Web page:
By reintroducing a favourite but discountinued film stock, Kodak seems to understand that there's a growing call for something other than clinically clean images abroad in the industry.
It's now all over the internet that Kodak has announced a re-release of Ektachrome 100, its famous and much-beloved daylight reversal film stock. Last made in 2012, the film was particularly popular among a certain breed of specialist stills photographer, as well as thrill-seeking motion picture people. To be fair, it'll probably seem a bit inconvenient to people used to ISO 800 sensitivity from digital cameras and the best-suited cinematography applications are likely to be day exteriors. With any luck, though, this is a development which will somewhat transcend petty concerns over sensitivity and people's desire to light everything with a pocket-sized LED flashlight, because this sort of thing – sharp, punchy reversal – is what film is supposed to be about.
Ektachrome: punchy film
Kodak's move is probably intended to support the world's stills photographers, who outnumber cinematographers many-to-one, but a new reversal stock answers a rather specific call from both groups. The desire in film manufacturing has naturally been for colour accuracy, resolution and dynamic range, much as with electronic cinematography. Film, being a more mature technology, spent a long time being significantly ahead in these areas. It was then refined even further, to the point where, by the end of its deployment as the most popular cinematic acquisition technology, there was almost too much of a good thing. Some current stocks are so low in grain and contrast that they lack the snap and punch that many people want when they shoot film.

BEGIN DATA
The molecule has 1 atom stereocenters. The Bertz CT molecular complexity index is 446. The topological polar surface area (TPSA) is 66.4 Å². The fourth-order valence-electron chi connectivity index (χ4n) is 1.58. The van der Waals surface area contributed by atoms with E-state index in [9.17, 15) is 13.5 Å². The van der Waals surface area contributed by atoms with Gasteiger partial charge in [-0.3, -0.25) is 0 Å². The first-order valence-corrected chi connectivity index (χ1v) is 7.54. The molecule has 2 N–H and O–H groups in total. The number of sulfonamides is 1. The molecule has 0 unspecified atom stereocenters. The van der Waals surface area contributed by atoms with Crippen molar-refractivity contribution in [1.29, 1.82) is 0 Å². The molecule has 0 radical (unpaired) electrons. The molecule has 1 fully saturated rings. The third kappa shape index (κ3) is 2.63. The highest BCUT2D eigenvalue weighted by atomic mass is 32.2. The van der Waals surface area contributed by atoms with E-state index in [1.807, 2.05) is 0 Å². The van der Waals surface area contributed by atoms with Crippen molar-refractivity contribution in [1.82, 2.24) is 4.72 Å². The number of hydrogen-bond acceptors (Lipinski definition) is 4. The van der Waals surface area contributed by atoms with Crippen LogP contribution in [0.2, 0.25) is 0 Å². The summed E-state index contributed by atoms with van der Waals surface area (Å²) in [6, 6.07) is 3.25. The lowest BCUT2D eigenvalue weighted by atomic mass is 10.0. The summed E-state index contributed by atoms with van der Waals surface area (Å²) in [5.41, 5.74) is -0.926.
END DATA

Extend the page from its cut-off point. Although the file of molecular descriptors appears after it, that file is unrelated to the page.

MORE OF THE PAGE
Ektachrome has a shot at, ahem, reversing this trend. Reversal film is intrinsically higher in contrast than negative, but Ektachrome is an older design, as well. Whether the modern product has much relationship to the 1940s original remains to be seen, but the company seems to understand that at least some people aren't using film because they want maximum flexibility in post. Instead, they want something which can handle shrieking, screaming, twenty-stop-over specular highlights, render a high contrast image with depthless blacks and powerful whites, and clip, yes, but to get there without any unpleasant harshness or strange artifacts at the edge of overexposure. That sort of thing can still plague the best digital cinematography unless there's a sufficiently experienced hand on the controls in post. Film can still do things digital can't.
Against the grain?
The modern stock is certainly to be a reformulation, but, more than concerns over exactly how it looks, there's the issue of how easy it'll be to find processing. In Italy, the resurrected Ferrania seems set on releasing another 100-speed reversal film which will also require E-6 processing. The chemical treatment of reversal film is utterly different to negative and considerably more complicated. At a stills photography scale, it can be done by hand in a darkroom, if you're feeling particularly adventurous. For motion picture, it's a pretty upscale industrial process. Or, of course, you can cross-process it and claim the utterly strange results are as intended, although they'll still charge you extra.
Still, given the popularity of the late, great Tony Scott's work (the trailer for Scott's Domino is below), it's hard to deny there's a desire for this sort of stuff. Film is not just about creating clean, conventional images, at least not anymore; even at low levels, if people want to pay for film, they'll quite often want that fact visible on screen. Of course, carefully shot reversal can look fairly conventional, but Kodak seems to have decided that there's a market for the unconventional, as well, and that seems like a pretty reasonable idea.